US retailer Sears Holdings, along with its subsidiaries, has filed voluntary petitions for relief under Chapter 11 of the Bankruptcy Code in the US Bankruptcy Court for the Southern District of New York.
The company aims to establish a sustainable capital structure, continue streamlining its operating model and grow profitably through this move.
Sears has also received commitments for $300m in senior priming debtor-in-possession (DIP) financing from its senior secured asset-based revolving lenders. It is also currently negotiating with ESL Investments for an additional $300m subordinated DIP financing.
According to the company, the DIP financing is subject to the court approval and will assist the company to improve its financial position immediately and support its operations during the financial restructuring process.
The company will also close 142 unprofitable stores by the end of this year and expects to commence liquidation sales at these stores later.
Last week, Sears has announced plans to close 46 unprofitable stores by November.
In addition, the retailer has filed several customary motions with the court seeking authorisation to support its operations during the restructuring process and ensure a smooth transition into Chapter 11.
Sears CEO Edward S. Lampert has stepped down from his role, effective immediately. However, he will continue in his role as the chairman of the board.
Lampert said: “Over the last several years, we have worked hard to transform our business and unlock the value of our assets.
“While we have made progress, the plan has yet to deliver the results we have desired, and addressing the company’s immediate liquidity needs has impacted our efforts to become a profitable and more competitive retailer.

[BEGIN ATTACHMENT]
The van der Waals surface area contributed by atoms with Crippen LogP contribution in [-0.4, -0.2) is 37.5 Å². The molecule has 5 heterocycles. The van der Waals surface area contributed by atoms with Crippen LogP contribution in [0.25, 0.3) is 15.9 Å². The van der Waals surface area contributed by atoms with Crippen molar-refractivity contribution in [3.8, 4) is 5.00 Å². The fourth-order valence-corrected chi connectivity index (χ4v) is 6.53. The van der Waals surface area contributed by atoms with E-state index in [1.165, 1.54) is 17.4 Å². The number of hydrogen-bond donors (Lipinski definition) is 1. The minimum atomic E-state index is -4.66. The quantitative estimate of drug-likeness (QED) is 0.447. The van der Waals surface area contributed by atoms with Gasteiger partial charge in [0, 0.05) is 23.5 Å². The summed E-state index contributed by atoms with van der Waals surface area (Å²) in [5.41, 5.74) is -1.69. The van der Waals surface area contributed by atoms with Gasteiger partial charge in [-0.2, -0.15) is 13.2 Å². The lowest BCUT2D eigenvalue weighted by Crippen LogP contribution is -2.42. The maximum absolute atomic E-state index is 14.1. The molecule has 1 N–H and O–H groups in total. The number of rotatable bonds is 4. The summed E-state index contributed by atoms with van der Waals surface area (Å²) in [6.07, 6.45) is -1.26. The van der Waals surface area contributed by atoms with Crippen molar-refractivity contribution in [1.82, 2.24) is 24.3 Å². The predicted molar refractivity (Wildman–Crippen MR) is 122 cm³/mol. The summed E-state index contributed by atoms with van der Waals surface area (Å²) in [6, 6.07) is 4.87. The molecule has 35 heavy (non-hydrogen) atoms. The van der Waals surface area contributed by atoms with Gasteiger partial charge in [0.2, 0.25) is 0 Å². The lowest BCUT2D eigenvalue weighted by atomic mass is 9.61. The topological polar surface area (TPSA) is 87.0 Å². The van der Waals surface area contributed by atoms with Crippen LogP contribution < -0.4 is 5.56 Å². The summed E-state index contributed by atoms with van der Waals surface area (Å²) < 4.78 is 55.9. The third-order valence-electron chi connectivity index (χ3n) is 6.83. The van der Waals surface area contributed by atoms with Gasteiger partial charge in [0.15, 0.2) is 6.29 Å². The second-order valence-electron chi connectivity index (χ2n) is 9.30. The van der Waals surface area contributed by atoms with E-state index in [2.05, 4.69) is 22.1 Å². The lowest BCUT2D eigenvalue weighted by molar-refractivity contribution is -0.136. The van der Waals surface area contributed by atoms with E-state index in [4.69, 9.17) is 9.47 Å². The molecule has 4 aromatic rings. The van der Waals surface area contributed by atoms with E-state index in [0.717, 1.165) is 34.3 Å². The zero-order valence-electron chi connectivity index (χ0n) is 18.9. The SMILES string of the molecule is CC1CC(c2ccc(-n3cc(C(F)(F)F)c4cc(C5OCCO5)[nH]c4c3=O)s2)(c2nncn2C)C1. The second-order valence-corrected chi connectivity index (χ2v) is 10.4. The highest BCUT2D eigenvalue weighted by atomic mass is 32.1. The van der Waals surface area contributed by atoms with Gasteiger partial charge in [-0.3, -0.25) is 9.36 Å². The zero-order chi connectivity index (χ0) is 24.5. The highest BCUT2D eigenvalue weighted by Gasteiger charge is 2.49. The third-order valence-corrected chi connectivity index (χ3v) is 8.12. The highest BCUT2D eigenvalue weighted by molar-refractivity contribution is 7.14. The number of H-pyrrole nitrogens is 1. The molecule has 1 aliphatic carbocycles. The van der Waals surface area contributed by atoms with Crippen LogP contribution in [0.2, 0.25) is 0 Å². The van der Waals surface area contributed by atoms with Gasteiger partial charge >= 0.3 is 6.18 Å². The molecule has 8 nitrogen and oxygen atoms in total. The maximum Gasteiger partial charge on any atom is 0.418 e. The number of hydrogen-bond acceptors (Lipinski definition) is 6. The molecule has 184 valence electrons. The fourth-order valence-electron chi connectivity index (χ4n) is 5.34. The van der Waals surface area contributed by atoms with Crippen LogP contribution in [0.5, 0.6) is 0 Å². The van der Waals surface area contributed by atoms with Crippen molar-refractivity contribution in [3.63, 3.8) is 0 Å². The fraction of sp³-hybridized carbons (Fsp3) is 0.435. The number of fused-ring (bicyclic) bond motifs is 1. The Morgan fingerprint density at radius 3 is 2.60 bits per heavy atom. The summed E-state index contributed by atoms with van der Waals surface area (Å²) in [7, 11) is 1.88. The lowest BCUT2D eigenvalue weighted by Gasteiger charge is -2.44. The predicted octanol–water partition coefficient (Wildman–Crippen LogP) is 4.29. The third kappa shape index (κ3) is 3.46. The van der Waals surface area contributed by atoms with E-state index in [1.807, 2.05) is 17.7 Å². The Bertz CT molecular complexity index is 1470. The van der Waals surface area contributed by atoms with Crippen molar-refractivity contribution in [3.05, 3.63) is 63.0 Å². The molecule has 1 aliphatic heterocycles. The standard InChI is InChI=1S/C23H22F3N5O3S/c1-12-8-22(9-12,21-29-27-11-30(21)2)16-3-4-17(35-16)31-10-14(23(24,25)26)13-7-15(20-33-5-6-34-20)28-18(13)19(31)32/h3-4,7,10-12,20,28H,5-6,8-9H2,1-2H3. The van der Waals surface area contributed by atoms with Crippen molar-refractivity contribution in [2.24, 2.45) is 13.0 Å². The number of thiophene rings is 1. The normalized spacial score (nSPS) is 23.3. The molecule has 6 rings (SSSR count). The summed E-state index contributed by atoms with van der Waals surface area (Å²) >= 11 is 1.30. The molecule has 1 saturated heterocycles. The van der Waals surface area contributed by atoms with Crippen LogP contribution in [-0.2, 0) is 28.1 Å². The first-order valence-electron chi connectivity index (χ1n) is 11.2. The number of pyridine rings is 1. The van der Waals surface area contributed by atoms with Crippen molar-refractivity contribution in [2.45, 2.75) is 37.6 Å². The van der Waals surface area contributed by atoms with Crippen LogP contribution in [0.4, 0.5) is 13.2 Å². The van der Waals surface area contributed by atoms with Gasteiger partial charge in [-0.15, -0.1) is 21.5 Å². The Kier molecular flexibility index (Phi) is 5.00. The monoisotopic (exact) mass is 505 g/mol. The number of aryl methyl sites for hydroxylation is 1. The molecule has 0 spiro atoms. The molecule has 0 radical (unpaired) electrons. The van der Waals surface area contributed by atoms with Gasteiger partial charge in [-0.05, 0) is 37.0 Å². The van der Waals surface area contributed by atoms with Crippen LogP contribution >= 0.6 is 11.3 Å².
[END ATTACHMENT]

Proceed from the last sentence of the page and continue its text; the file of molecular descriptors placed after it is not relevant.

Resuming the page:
“The Chapter 11 process will give Holdings the flexibility to strengthen its balance sheet, enabling the Company to accelerate its strategic transformation, continue right sizing its operating model, and return to profitability.
“Our goal is to achieve a comprehensive restructuring as efficiently as possible, working closely with our creditors and other debtholders, and be better positioned to execute on our strategy and key priorities.”
In the absence of Lampert, the company has created an office of the CEO to oversee its day-to-day operations during this restructuring process.
GlobalData Retail managing director Neil Saunders said:
“In our view there are a multitude of factors that have contributed to Sears’ demise, but foremost among them is management’s failure to understand retail and evolve Sears in a way that would have given the chain a fair chance of survival. Although the present leadership team needs to shoulder much of the responsibility, the missteps arguably go back to the 1980s when Sears became too diversified and lost the deftness that had once made it the world’s largest and most innovative retailer.”
According to Sanders, Chapter 11 means that ‘Sears will continue on, at least for the foreseeable future’ while it tries to find solution to its financial problems.
“For rival retailers, today’s decision is probably the best outcome. A full liquidation over the holiday period would have created a lot of price pressure in the market and would likely have diverted some spending from other stores. A partial closure of shops is far less damaging.”